Health quality measures approved for adult Medicaid recipients as program faces growing pains

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The Centers for Medicare & Medicaid Services likely will focus on 24 health quality measures when evaluating care received by adult Medicaid beneficiaries, according to a draft from an Agency for Healthcare Research and Quality advisory panel released last week.

CMS and other Health and Human Services agencies will review and approve a final core set of quality measures by Jan. 1, 2012. The measures, which CMS will use to compare the quality of state Medicaid programs against each other, are focused on: prevention and health promotion; management of acute conditions; management of chronic conditions; family experiences of care; and availability of services. Within these groups are items such as flu shots for older adults, lipid screening for diabetics, and compliance with anti-psychotics for schizophrenics.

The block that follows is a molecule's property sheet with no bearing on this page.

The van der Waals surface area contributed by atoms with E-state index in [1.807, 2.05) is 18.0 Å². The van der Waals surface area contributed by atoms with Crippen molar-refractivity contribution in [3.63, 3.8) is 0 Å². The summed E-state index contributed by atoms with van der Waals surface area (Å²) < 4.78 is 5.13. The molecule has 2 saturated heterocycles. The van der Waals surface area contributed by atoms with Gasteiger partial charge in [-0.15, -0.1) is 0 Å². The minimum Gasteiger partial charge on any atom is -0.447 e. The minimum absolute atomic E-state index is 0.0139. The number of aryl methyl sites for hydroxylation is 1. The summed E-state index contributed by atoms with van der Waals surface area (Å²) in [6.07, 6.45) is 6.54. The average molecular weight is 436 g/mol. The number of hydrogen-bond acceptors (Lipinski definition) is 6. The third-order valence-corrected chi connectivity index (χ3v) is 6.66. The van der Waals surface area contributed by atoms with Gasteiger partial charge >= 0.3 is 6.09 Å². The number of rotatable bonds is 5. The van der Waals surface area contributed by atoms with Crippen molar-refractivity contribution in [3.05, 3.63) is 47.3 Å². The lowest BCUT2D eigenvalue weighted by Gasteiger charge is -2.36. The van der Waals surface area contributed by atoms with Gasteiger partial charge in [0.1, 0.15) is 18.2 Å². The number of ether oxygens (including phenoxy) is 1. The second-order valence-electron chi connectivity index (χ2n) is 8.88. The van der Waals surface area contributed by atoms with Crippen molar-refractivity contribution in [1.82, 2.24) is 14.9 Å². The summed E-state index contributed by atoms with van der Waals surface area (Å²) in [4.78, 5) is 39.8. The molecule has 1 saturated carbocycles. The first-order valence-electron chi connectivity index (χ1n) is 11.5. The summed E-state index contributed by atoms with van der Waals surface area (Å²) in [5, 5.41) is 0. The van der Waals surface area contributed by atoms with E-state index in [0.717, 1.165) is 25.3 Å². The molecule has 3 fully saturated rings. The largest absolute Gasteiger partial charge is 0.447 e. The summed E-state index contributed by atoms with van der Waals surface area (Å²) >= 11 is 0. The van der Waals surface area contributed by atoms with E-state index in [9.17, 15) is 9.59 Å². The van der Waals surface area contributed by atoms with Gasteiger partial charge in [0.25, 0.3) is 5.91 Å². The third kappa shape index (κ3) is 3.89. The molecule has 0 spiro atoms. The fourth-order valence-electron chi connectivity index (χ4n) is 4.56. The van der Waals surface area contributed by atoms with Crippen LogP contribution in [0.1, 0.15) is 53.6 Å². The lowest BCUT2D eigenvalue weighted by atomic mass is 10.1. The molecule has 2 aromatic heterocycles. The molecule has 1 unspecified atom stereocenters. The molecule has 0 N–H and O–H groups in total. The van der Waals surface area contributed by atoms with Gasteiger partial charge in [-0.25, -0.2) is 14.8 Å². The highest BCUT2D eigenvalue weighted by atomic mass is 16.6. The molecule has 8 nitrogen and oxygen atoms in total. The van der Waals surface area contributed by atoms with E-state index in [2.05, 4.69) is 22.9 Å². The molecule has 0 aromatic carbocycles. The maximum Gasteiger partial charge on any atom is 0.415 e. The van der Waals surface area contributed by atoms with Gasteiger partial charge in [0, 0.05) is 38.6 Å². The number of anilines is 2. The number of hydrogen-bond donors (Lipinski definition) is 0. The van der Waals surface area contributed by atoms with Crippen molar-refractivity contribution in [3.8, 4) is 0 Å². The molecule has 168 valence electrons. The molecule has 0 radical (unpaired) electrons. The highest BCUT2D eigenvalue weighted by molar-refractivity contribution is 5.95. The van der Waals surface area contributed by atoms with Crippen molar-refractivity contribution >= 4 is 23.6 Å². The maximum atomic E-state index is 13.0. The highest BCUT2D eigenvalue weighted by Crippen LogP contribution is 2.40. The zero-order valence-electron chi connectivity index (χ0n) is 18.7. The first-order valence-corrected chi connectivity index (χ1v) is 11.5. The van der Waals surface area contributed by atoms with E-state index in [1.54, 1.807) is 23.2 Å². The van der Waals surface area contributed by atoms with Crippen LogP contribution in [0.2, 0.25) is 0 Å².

Reporting is voluntary for states, and CMS must develop a standardized reporting format for the core set of quality measures for Medicaid-eligible adults by Jan. 1, 2013.

In other state Medicaid news, data from two groups — the Center on Budget and Policy Priorities and Families USA — show that 24 states plan to trim $4.7 billion from state Medicaid programs as a result of four consecutive years of budget shortfalls, Reuters reported. This poses challenges to nursing homes that derive a significant portion of their revenue through the state-federal program. As mandated by the Affordable Care Act, Medicaid is scheduled to undergo an expansion to 32 million more people starting in 2014.

"The provider rate cuts are going to mean that fewer providers will offer Medicaid services by the time we get to 2014, and that's bad. It pulls in the opposite direction of where healthcare reform's trying to go," Mike Leachman of the Center on Budget and Policy Priorities told Reuters.

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